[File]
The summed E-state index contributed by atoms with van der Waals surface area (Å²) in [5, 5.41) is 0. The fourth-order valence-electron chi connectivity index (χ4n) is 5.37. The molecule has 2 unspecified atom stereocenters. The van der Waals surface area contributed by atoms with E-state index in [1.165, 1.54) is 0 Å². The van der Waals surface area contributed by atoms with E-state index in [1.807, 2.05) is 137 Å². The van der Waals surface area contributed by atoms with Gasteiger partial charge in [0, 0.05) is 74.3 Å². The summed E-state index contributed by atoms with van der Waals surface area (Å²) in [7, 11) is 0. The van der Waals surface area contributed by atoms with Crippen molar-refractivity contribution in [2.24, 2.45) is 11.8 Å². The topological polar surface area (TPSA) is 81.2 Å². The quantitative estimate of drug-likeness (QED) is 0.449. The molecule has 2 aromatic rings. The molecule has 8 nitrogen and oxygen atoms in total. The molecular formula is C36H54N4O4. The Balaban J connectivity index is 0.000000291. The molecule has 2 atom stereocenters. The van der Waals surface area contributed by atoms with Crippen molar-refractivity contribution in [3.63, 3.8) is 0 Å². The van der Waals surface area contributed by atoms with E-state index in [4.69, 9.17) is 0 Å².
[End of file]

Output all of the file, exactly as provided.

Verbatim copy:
The summed E-state index contributed by atoms with van der Waals surface area (Å²) in [5, 5.41) is 0. The fourth-order valence-electron chi connectivity index (χ4n) is 5.37. The molecule has 2 unspecified atom stereocenters. The van der Waals surface area contributed by atoms with E-state index in [1.165, 1.54) is 0 Å². The van der Waals surface area contributed by atoms with E-state index in [1.807, 2.05) is 137 Å². The van der Waals surface area contributed by atoms with Gasteiger partial charge in [0, 0.05) is 74.3 Å². The summed E-state index contributed by atoms with van der Waals surface area (Å²) in [7, 11) is 0. The van der Waals surface area contributed by atoms with Crippen molar-refractivity contribution in [2.24, 2.45) is 11.8 Å². The topological polar surface area (TPSA) is 81.2 Å². The quantitative estimate of drug-likeness (QED) is 0.449. The molecule has 2 aromatic rings. The molecule has 8 nitrogen and oxygen atoms in total. The molecular formula is C36H54N4O4. The Balaban J connectivity index is 0.000000291. The molecule has 2 atom stereocenters. The van der Waals surface area contributed by atoms with Crippen molar-refractivity contribution in [3.63, 3.8) is 0 Å². The van der Waals surface area contributed by atoms with E-state index in [4.69, 9.17) is 0 Å².